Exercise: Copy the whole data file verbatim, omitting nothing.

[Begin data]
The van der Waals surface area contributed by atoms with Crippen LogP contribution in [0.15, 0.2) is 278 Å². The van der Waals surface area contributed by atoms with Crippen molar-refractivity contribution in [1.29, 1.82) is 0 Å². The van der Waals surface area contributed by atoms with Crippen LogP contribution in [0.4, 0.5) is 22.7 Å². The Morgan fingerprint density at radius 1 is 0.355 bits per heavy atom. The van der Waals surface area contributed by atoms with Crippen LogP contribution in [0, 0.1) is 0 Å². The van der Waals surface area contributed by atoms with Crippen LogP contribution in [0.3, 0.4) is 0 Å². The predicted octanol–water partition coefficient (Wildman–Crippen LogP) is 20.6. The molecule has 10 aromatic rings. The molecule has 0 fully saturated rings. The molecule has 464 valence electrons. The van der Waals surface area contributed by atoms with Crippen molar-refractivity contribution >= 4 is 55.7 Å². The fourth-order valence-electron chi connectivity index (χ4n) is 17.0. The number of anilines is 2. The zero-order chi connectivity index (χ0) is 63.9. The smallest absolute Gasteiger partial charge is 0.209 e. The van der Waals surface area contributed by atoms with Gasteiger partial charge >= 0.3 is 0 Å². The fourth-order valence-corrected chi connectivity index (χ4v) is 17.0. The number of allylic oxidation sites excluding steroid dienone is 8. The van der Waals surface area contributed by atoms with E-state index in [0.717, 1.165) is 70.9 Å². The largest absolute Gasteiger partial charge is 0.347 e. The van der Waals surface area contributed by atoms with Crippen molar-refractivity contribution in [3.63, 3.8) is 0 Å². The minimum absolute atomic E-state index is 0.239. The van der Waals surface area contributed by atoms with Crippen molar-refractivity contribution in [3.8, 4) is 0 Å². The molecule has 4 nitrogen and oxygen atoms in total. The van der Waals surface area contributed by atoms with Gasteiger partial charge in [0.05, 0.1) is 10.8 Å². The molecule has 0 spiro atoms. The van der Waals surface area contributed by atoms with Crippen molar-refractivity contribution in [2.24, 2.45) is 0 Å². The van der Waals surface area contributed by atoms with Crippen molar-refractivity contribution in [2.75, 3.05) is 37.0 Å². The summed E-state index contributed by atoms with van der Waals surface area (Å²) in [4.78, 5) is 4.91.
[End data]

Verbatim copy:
The van der Waals surface area contributed by atoms with Crippen LogP contribution in [0.15, 0.2) is 278 Å². The van der Waals surface area contributed by atoms with Crippen molar-refractivity contribution in [1.29, 1.82) is 0 Å². The van der Waals surface area contributed by atoms with Crippen LogP contribution in [0.4, 0.5) is 22.7 Å². The Morgan fingerprint density at radius 1 is 0.355 bits per heavy atom. The van der Waals surface area contributed by atoms with Crippen LogP contribution in [0, 0.1) is 0 Å². The van der Waals surface area contributed by atoms with Crippen LogP contribution in [0.3, 0.4) is 0 Å². The predicted octanol–water partition coefficient (Wildman–Crippen LogP) is 20.6. The molecule has 10 aromatic rings. The molecule has 0 fully saturated rings. The molecule has 464 valence electrons. The van der Waals surface area contributed by atoms with Crippen molar-refractivity contribution >= 4 is 55.7 Å². The fourth-order valence-electron chi connectivity index (χ4n) is 17.0. The number of anilines is 2. The zero-order chi connectivity index (χ0) is 63.9. The smallest absolute Gasteiger partial charge is 0.209 e. The van der Waals surface area contributed by atoms with Gasteiger partial charge >= 0.3 is 0 Å². The fourth-order valence-corrected chi connectivity index (χ4v) is 17.0. The number of allylic oxidation sites excluding steroid dienone is 8. The van der Waals surface area contributed by atoms with E-state index in [0.717, 1.165) is 70.9 Å². The largest absolute Gasteiger partial charge is 0.347 e. The van der Waals surface area contributed by atoms with Crippen molar-refractivity contribution in [3.63, 3.8) is 0 Å². The minimum absolute atomic E-state index is 0.239. The van der Waals surface area contributed by atoms with Crippen molar-refractivity contribution in [3.8, 4) is 0 Å². The molecule has 4 nitrogen and oxygen atoms in total. The van der Waals surface area contributed by atoms with Gasteiger partial charge in [0.05, 0.1) is 10.8 Å². The molecule has 0 spiro atoms. The van der Waals surface area contributed by atoms with Crippen molar-refractivity contribution in [2.24, 2.45) is 0 Å². The van der Waals surface area contributed by atoms with Crippen molar-refractivity contribution in [2.75, 3.05) is 37.0 Å². The summed E-state index contributed by atoms with van der Waals surface area (Å²) in [4.78, 5) is 4.91.